Lock the record at the current or specified identity

    DBRLOCK([<xIdentity>]) --> lSuccess

DBRLOCKLIST()          Return an array of the current lock list

   DBRLOCKLIST() --> aRecordLocks

DBRSELECT() :

Return the target workarea number of a relation

DBRSELECT( <nRelation> ) --> nWorkArea

DBRUNLOCK()    

          Release all or specified record locks

    DBRUNLOCK([<xIdentity>]) --> NIL

DBSEEK() : 

Search for a key value

DBSEEK(<expKey>, [<lSoftSeek>]) --> lFound

DBSELECTAR() : 

Change the current workarea

DBSELECTAREA(<nArea> | <cAlias>) --> NIL

DBSETDRIVER() : 

Set the default database driver

DBSETDRIVER([<cDriver>]) --> cCurrentDriver

DBSETFILTER() : 

Set a filter condition

DBSETFILTER(<bCondition>, [<cCondition>]) --> NIL

DBSETINDEX()    

         Empty orders from an order bag into the order list

    DBSETINDEX(<cOrderBagName>) --> NIL

DBSETORDER()

Set the controlling order

    DBSETORDER(<nOrderNum>) --> NIL

DBSETRELAT() :

Relate two workareas

DBSETRELATION( <nArea> | <cAlias>, <bExpr>, [<cExpr>]) --> NIL

DBSKIP() : 

Move relative to the current record

DBSKIP([<nRecords>]) --> NIL

DBSTRUCT() : 

Create an array containing the structure of a database file

DBSTRUCT() --> aStruct

DBUNLOCK()

Release all locks for the current work area

    DBUNLOCK() --> NIL

DBUNLOCKALL()

Release all locks for all work areas

    DBUNLOCKALL() --> NIL

DBUSEAREA() : 

Use a database file in a workarea

DBUSEAREA( [<lNewArea>],
    [<cDriver>],
    <cName>,
    [<xcAlias>],
    [<lShared>],
    [<lReadonly>]) --> NIL

DELETED() : 

Return the deleted status of the current record

DELETED() --> lDeleted

EOF() : 

Determine when end of file is encountered

EOF() --> lBoundary

FCOUNT() : 

Return the number of fields in the current (.dbf) file

FCOUNT() --> nFields

FIELD() : 

Return a field name from the current (.dbf) file

    FIELD/FIELD(<nPosition>) --> cFieldName

FIELDBLOCK() :

Return a set-get code block for a field variable

FIELDBLOCK(<cFieldName>) --> bFieldBlock

FIELDGET() : 

Retrieve the value of a field using the ordinal position of the field in the database structure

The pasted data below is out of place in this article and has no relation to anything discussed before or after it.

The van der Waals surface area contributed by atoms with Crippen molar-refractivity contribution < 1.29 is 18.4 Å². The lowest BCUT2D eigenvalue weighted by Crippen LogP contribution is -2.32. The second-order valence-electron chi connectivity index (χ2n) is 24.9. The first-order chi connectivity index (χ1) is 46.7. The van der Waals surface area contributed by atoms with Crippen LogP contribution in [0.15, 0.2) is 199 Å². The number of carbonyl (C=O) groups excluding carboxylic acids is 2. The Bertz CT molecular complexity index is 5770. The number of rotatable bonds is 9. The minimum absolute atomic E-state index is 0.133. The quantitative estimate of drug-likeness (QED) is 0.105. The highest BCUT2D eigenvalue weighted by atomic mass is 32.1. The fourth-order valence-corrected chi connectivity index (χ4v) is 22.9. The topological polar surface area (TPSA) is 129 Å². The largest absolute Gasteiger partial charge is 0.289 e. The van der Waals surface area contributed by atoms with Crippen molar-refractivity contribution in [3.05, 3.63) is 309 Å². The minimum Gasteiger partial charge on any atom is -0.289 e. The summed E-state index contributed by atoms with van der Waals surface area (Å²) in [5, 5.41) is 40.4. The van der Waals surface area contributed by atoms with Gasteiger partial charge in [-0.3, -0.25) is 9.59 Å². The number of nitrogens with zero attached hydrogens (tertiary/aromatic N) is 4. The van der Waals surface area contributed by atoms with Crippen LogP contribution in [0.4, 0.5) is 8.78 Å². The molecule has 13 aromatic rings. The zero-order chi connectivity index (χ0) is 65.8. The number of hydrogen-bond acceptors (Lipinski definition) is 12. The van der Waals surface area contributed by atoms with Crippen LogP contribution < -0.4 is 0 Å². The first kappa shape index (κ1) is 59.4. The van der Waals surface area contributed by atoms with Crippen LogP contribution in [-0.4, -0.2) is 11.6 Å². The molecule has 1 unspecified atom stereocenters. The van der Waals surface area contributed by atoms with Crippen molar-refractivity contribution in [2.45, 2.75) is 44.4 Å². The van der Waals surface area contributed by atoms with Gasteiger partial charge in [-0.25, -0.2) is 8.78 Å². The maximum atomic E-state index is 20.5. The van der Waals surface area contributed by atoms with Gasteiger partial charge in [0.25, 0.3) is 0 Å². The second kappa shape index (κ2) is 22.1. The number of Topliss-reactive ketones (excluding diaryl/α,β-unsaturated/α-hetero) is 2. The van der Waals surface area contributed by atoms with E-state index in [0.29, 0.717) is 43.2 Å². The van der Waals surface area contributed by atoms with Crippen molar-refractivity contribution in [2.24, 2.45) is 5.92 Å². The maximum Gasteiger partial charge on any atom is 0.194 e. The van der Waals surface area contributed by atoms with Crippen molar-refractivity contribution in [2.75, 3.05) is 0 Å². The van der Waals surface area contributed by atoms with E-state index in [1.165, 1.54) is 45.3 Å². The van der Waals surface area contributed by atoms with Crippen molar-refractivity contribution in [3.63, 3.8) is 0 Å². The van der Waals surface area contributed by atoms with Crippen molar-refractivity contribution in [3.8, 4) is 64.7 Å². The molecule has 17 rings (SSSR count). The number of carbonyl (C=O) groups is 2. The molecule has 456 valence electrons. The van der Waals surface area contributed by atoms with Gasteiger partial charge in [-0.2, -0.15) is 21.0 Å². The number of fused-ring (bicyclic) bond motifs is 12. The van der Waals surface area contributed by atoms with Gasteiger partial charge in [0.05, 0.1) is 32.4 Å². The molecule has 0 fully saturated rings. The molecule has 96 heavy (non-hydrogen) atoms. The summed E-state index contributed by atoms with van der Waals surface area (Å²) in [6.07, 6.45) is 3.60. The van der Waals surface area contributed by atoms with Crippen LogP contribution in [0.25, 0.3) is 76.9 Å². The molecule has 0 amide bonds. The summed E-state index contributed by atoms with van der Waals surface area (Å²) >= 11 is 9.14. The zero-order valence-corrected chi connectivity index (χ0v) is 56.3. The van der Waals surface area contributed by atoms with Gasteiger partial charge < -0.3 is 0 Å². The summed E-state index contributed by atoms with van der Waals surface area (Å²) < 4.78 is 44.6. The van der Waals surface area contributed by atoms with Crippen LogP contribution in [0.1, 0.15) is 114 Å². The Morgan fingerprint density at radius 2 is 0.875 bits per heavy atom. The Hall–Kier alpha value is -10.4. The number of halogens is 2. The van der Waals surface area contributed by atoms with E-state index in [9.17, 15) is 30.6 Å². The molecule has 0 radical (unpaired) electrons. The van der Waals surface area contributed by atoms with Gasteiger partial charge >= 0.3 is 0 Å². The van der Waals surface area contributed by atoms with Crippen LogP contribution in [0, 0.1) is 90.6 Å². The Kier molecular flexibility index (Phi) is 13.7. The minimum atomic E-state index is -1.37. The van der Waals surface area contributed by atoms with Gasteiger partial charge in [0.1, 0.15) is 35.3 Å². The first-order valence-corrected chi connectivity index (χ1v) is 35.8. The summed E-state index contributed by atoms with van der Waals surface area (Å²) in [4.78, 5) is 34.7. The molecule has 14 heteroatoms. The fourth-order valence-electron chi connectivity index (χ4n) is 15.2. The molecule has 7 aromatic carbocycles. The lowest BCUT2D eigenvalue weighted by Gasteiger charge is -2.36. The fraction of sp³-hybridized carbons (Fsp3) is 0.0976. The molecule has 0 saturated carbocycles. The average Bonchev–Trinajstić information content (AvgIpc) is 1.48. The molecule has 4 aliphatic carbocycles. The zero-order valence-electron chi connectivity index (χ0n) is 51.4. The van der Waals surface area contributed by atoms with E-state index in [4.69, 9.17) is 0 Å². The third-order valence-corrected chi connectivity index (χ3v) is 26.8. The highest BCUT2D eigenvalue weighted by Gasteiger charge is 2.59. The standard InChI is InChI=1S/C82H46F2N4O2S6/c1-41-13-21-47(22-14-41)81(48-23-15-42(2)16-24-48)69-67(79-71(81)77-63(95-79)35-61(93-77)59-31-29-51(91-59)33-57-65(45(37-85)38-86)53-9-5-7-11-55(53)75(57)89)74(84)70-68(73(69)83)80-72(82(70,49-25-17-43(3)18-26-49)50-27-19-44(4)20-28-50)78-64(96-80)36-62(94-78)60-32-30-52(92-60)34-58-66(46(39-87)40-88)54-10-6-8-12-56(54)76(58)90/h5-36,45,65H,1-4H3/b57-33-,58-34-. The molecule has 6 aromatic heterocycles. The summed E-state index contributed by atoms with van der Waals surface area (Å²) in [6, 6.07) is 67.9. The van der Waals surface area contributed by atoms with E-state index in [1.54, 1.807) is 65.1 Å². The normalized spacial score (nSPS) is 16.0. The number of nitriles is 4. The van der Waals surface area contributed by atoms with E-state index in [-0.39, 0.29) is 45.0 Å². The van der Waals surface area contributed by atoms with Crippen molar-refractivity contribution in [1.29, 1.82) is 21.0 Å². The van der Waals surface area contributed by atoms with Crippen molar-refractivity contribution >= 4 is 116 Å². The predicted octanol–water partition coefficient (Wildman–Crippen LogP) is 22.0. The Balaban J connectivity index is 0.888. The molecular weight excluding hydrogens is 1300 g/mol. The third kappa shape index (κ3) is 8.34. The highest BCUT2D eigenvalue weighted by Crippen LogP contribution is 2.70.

FIELDGET(<nField>) --> ValueField

FIELDNAME() : 

Return a field name from the current (.dbf) file

FIELDNAME/FIELD(<nPosition>) --> cFieldName

FIELDPOS() : 

Return the position of a field in a workarea

FIELDPOS(<cFieldName>) --> nFieldPos

FIELDPUT() : 

Set the value of a field variable using the ordinal position of the field in the database structure

FIELDPUT(<nField>, <expAssign>) --> ValueAssigned

FIELDWBLOCK() : 

Return a set-get block for a field in a given workarea

FIELDWBLOCK(<cFieldName>, <nWorkArea>) --> bFieldWBlock

FLOCK() : 

Lock an open and shared database file

    FLOCK() –> lSuccess

FOUND() : 

Determine if the previous search operation succeeded

FOUND() --> lSuccess

HEADER() : 

Return the current database file header length

HEADER() --> nBytes

LASTREC() : 

Determine the number of records in the current (.dbf) file

LASTREC() | RECCOUNT()* --> nRecords

LUPDATE() : 

Return the last modification date of a (.dbf) file

LUPDATE() --> dModification

RECCOUNT()* : 

Determine the number of records in the current (.dbf) file

RECCOUNT()* | LASTREC() --> nRecords

RECNO() : 

Return the current record number of a work area

RECNO() --> nRecord

RECSIZE() : 

Determine the record length of a database (.dbf) file

RECSIZE() --> nBytes

RLOCK()

Lock the current record in the active work area

    RLOCK() --> lSuccess

SELECT() : 

Determine the work area number of a specified alias

SELECT([<cAlias>]) --> nWorkArea

USED() : 

Determine if a database file is in USE

USED() --> lDbfOpen

Hex View

Hexadecimal file viewer.

This is a experimental project with first intend of point out the power of Harbour and HMG. So, HexView is considerably slow on large files, please be patient.

Download here ( source only ).